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Topic Title: Thermal Power Output the Civilian Equivalent to a Submarine Nuclear Reactors
Topic Summary: Order of Magnitude Calculations
Created On: 05 December 2013 05:01 PM
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 05 December 2013 05:01 PM
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jarathoon

Posts: 1040
Joined: 05 September 2004

For the purpose carrying out order of magnitude calculations the inner-volume of submarine nuclear reactor can be considered to be roughly the size of a dustbin (Source: UK Ministry of Defence).

The volume of a UK household dustbin in the UK is around 100 to 200 litres. (e.g. my Dustbin has a height of 0.6 metres and a diameter of 0.5 metres, which gives a volume of 0.12 cubic metres)

"Reactors used in submarines typically use highly enriched fuel (often greater than 20%) to enable them to deliver a large amount of power from a smaller reactor and operate longer between refuelings"

[Source Wikipedia: http://en.wikipedia.org/wiki/Nuclear_submarine

From my point of view there is no point in trying to estimate the actual thermal power output of submarine nuclear reactors, since they can use very highly enriched Uranium-235 nuclear fuel that is not available for civilian applications.

Therefore I have inserted the above words "Civilian Equivalent" to allow for this...

The power density obtainable from civilian equivalent to a submarine nuclear reactors is in the range 1 MW/m3 (for Magnox power density) to 100MW/m3 (quoted power density for some Generation IV designs)

Therefore the power output from the Civilian Equivalent to a Submarine Nuclear Reactor the voulme of my household dustbin is in the range 0.12 MWt to 12MWt



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James Arathoon
 05 December 2013 08:49 PM
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kengreen

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James,

I'm not really sure of your object in that last post but my own researches revealed that when a nuclear submarine returned to port it takes ten men three days to shut down the reactor.

It takes a similar time and effort to bring the reactor back on line.

It seems to me that this kind of routine rules out nuclear energy on a domestic scale?

Ken Green
 06 December 2013 12:31 AM
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jarathoon

Posts: 1040
Joined: 05 September 2004

Originally posted by: kengreen

I'm not really sure of your object in that last post but my own researches revealed that when a nuclear submarine returned to port it takes ten men three days to shut down the reactor.

It takes a similar time and effort to bring the reactor back on line.

It seems to me that this kind of routine rules out nuclear energy on a domestic scale?


Ken,

You must use an awful lot of energy, to investigate the practicalities of using the equivalent of a submarine nuclear reactor to heat and power your house!

I suspect if you need this much power, you are rich enough to employ a large workforce (however large that may be) to turn the nuclear heating system on and off for you. You would also be rich enough to pay for the nuclear site licence and other regulatory permits from the ONR etc.



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James Arathoon
 06 December 2013 02:27 AM
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kengreen

Posts: 400
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James,
it is not true that curiosity killed the cat - such animals are very quick on their feet.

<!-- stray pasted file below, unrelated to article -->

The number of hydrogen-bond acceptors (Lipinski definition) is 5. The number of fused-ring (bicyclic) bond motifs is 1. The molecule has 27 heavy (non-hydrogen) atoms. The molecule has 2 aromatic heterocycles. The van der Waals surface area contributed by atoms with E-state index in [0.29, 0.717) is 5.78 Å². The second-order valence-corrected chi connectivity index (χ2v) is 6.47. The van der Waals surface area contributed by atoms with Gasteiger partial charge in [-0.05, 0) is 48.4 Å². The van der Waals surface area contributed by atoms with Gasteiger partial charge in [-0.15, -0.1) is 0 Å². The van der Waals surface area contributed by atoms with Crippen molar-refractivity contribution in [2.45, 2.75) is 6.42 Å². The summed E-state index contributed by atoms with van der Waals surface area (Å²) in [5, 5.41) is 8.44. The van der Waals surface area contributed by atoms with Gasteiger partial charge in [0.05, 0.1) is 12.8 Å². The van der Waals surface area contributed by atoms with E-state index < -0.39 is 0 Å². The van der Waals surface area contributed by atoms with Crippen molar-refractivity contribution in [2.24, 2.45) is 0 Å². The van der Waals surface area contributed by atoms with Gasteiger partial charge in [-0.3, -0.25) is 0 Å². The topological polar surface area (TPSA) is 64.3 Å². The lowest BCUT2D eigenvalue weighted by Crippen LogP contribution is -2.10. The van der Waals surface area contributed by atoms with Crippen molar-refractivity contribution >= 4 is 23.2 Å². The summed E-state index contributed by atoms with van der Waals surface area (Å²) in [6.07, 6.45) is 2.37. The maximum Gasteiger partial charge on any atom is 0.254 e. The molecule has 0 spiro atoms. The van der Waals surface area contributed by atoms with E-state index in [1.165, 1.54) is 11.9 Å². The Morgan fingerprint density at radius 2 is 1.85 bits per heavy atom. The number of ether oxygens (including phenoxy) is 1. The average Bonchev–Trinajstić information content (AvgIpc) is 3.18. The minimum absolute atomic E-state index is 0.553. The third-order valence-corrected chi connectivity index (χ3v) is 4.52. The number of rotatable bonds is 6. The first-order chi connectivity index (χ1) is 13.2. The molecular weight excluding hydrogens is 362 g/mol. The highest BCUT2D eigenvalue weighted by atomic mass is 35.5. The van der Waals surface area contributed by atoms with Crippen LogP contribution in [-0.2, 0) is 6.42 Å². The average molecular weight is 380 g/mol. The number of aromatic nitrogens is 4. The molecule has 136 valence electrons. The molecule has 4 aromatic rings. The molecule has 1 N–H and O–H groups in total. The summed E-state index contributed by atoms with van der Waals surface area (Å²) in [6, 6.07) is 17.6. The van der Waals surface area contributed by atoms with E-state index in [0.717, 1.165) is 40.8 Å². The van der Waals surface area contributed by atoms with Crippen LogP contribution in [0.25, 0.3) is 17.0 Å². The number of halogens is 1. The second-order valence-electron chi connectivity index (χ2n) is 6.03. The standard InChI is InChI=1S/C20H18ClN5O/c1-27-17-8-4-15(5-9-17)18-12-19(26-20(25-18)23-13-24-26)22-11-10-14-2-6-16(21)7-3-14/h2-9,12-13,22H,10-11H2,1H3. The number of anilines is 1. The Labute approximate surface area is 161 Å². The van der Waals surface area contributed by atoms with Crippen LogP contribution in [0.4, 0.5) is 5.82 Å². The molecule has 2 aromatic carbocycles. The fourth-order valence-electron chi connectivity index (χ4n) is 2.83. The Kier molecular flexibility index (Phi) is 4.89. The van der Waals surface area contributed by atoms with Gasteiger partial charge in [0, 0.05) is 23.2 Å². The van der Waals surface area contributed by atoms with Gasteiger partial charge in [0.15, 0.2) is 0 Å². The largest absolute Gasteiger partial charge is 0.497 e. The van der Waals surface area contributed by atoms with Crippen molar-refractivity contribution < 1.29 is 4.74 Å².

I heat my house with anthracite!

Ken Green
 06 December 2013 09:58 AM
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jarathoon

Posts: 1040
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Originally posted by: kengreen

I heat my house with anthracite!



So I take it you have a coal fired power station in your backyard you once considered replacing with the equivalent of a submarine nuclear reactor...

If you had a submarine nuclear reactor with a power output of10MWt and ran an electricity generator with a 30% efficiency and 80% utilisation, then the income at £92.5 per MWh (Hinkley Point C 2012 Prices) is

£92.5 x 10 x 0.3 x 0.8 x 365 x 24 = £1.9 million per year income

The national minimum wage for an adult is £6.31 an hour, so this income will buy you 300,000 person hours (around 150 people full time for a year), one or two orders of magnitude more people than would be required to of to turn the reactor on and off occasionaly or prepare anthracite for burning!

Get in the spirit of order of magnitude caculations please - this is what this post is all about after all.

You need to know the mass of anthacite you burn each year along with its calorific value, to be able to calculate the size of nuclear reactor you would need to cover your domestic energy needs. I take it you live in a castle in the aether and use a lot of coal.



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James Arathoon
 06 December 2013 11:33 AM
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kengreen

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James,

You are entirely wrong! The main source of power in my house is an Aga CB . This consumes just under 3 tons of anthracite per year and provides us with a permanent solid core of heat, a permanent hotplate and a permanent simmer plate, a hot oven around 700 - 800 C and a permanent cool oven roundabout 250 C. It requires attention for about ten minutes first thing every morning and again for about 5 minutes before bed.

We do use mains electricity for lighting, occasional space heating and to run our water and sewage pumps - that is when the supply is operating in which case we keep a case of candles as a pack or matches and retire to the kitchen.

Some time there was a man who said: "in being brief I am become obscure"? No one at all could accuse you of being brief?

Ken Green
 06 December 2013 12:05 PM
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jarathoon

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Apparently anthracite has an energy content ranging from 7 kWh per kg to 9 kWh per kg.